You are pregnant? Congratulations! Suddenly, a lot of questions come to your mind on how to stay fit and healthy during your pregnancy.
Can I continue my activities? Should I start training even though I was sedentary before? Can training be dangerous for my fetus?
Here are some answers to your questions.
First, it is important to note that physical activity practiced reasonably and in a healthy environment is not harmful to the embryo or the fetus.
On the contrary, a physically active life can bring you multiple benefits, like:
- Increased strength and muscular endurance
- Increased aerobic capacity (which allows faster recovery)
- Increased flexibility and balance
- Reduced risk of hypertension caused by pregnancy
- Greater energy reserve
- Prevention of gestational diabetes
- Reduced feelings of depression, anxiety, and increased self-esteem
- Improved posture and reduced back pain related to pregnancy
The first step to take before starting an exercise program is to consult your doctor and ask them to fill in the X-APP for pregnant women. This form is a questionnaire issued by the Canadian Society for Exercise physiology to determine your ability to exercise.
Following the doctor’s approval, it is important to adjust your training parameters based on your physical condition. A competent professional will be able to provide you with more information.
Some recommendations for physical activity during pregnancy
If you are active, you can continue your activities early on in your pregnancy. Listen to your body! During the first month, it is possible to have nausea or be more tired. It is then important to change your workout in these conditions. However, if you wish to undertake physical activity and you were rather sedentary, it is recommended to wait for the second trimester of pregnancy before undertaking training. During the first month, if there are no complications, opt for walks or other comparable intensity activities.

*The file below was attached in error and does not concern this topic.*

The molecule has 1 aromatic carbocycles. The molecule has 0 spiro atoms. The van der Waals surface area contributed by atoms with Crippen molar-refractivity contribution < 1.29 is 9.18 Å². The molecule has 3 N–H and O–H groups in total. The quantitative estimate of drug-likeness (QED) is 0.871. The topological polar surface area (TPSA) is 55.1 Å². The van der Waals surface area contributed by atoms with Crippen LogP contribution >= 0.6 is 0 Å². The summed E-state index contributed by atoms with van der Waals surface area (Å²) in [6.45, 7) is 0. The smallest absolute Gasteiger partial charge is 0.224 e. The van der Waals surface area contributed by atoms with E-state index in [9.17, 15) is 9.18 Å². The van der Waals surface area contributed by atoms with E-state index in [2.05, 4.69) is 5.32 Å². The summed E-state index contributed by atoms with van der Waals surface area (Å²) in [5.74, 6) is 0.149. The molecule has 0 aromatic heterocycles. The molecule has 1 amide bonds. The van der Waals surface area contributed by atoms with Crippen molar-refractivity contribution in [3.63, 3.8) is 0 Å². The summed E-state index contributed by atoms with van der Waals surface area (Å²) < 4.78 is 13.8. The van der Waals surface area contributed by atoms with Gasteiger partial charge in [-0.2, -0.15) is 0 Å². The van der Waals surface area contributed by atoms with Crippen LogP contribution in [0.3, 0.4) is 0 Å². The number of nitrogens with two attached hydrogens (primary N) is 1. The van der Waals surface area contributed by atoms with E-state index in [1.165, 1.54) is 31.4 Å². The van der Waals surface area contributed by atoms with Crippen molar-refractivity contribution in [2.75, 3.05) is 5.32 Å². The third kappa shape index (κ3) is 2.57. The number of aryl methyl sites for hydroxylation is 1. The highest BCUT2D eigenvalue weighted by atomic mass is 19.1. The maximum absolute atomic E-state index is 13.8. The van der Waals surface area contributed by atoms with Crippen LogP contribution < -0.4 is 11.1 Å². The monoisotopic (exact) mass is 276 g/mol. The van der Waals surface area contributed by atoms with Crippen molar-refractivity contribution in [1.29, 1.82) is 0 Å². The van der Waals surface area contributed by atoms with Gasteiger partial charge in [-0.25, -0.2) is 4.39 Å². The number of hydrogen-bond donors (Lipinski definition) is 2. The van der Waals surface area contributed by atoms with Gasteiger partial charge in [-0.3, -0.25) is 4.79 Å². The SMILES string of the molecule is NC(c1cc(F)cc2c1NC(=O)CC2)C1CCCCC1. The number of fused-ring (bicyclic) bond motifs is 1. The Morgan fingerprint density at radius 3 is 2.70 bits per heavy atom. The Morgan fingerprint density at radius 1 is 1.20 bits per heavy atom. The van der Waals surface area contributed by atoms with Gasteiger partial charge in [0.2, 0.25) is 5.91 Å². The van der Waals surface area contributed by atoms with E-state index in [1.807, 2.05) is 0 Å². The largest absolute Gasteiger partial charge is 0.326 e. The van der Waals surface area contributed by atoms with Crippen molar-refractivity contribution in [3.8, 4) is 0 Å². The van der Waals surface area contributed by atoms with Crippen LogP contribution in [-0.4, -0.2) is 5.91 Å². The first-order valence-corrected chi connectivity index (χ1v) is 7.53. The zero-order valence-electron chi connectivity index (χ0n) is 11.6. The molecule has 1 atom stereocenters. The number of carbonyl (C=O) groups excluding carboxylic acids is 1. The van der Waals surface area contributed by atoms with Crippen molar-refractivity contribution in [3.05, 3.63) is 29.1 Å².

Three principles are important to understand:
- Frequency of the training – recognized optimum frequency varies from 3 to 5 times by week. Regular training is preferable to obtain health benefits.
- Intensity of the training – several factors are important to check to determine. Generally speaking, you can train between 12 and 14 perception of effort on the Borg Scale (see Appendix 1.)
- Duration of the training – it is generally recommended to limit cardiovascular exercises between 15 and 30 minutes and between 20 and 30 minutes for fitness exercises.
It is generally not recommended to increase the amount of exercise during the first 14 weeks or after the 28th week.
It is important to remember that each case is to be analyzed individually. Despite the health benefits, physical activities during pregnancy can have some contraindications that can classified in two categories: absolute and relative.
- Rupture of membranes
- Preterm labor
- Fetal growth retardation
- Multitaps pregnancy (triplets or more)
- Placenta previa after 28th week (abnormal placental)
- Persistent bleeding during the second or 3rd quarters
- Previous spontaneous abortion
- Previous premature birth
- Mild to moderate cardiovascular or respiratory disorder
- Malnutrition or eating disorder
- Twin pregnancy after the 28th week
Moderate exercises during lactation do neither affect the quantity or the composition of the milk, nor the child growth.
Pelvic floor exercises, which begin shortly after childbirth, may reduce future risk of urinary incontinence.
Pregnant women should choose activities in which they have fewer chances to lose balance or cause trauma to the fetus.
Sports such as horseback riding, downhill skiing, hockey, gymnastics, outdoor bike are usually banned for pregnant women.
Appendix 1 :
7, 8 Very, very light
9, 10 Very light
11, 12 Fairly light
13, 14 Somewhat Hard
15, 16 Hard
17, 18 Very hard
19, 20 Very, Very hard